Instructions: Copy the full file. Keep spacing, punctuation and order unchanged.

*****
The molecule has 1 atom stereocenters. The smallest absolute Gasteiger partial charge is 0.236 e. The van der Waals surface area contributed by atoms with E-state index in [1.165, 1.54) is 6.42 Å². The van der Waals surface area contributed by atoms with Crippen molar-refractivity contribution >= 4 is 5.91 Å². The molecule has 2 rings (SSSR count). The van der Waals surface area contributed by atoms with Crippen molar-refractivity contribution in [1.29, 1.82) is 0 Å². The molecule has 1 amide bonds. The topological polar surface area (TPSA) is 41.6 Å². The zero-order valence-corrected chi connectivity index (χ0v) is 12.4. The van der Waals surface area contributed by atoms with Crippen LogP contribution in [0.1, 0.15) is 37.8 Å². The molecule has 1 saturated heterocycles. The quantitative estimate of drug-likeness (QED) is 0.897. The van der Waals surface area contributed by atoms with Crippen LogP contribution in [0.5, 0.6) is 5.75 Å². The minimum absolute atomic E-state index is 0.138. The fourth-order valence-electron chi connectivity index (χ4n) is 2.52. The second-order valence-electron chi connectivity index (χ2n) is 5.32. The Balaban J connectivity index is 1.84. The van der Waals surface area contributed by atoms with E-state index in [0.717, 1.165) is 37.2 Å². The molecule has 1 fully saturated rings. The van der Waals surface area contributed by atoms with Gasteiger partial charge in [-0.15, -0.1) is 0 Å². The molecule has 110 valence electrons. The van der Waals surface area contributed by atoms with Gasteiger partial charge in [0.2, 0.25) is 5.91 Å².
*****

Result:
The molecule has 1 atom stereocenters. The smallest absolute Gasteiger partial charge is 0.236 e. The van der Waals surface area contributed by atoms with E-state index in [1.165, 1.54) is 6.42 Å². The van der Waals surface area contributed by atoms with Crippen molar-refractivity contribution >= 4 is 5.91 Å². The molecule has 2 rings (SSSR count). The van der Waals surface area contributed by atoms with Crippen molar-refractivity contribution in [1.29, 1.82) is 0 Å². The molecule has 1 amide bonds. The topological polar surface area (TPSA) is 41.6 Å². The zero-order valence-corrected chi connectivity index (χ0v) is 12.4. The van der Waals surface area contributed by atoms with Crippen LogP contribution in [0.1, 0.15) is 37.8 Å². The molecule has 1 saturated heterocycles. The quantitative estimate of drug-likeness (QED) is 0.897. The van der Waals surface area contributed by atoms with Crippen LogP contribution in [0.5, 0.6) is 5.75 Å². The minimum absolute atomic E-state index is 0.138. The fourth-order valence-electron chi connectivity index (χ4n) is 2.52. The second-order valence-electron chi connectivity index (χ2n) is 5.32. The Balaban J connectivity index is 1.84. The van der Waals surface area contributed by atoms with E-state index in [0.717, 1.165) is 37.2 Å². The molecule has 1 fully saturated rings. The van der Waals surface area contributed by atoms with Gasteiger partial charge in [-0.15, -0.1) is 0 Å². The molecule has 110 valence electrons. The van der Waals surface area contributed by atoms with Gasteiger partial charge in [0.2, 0.25) is 5.91 Å².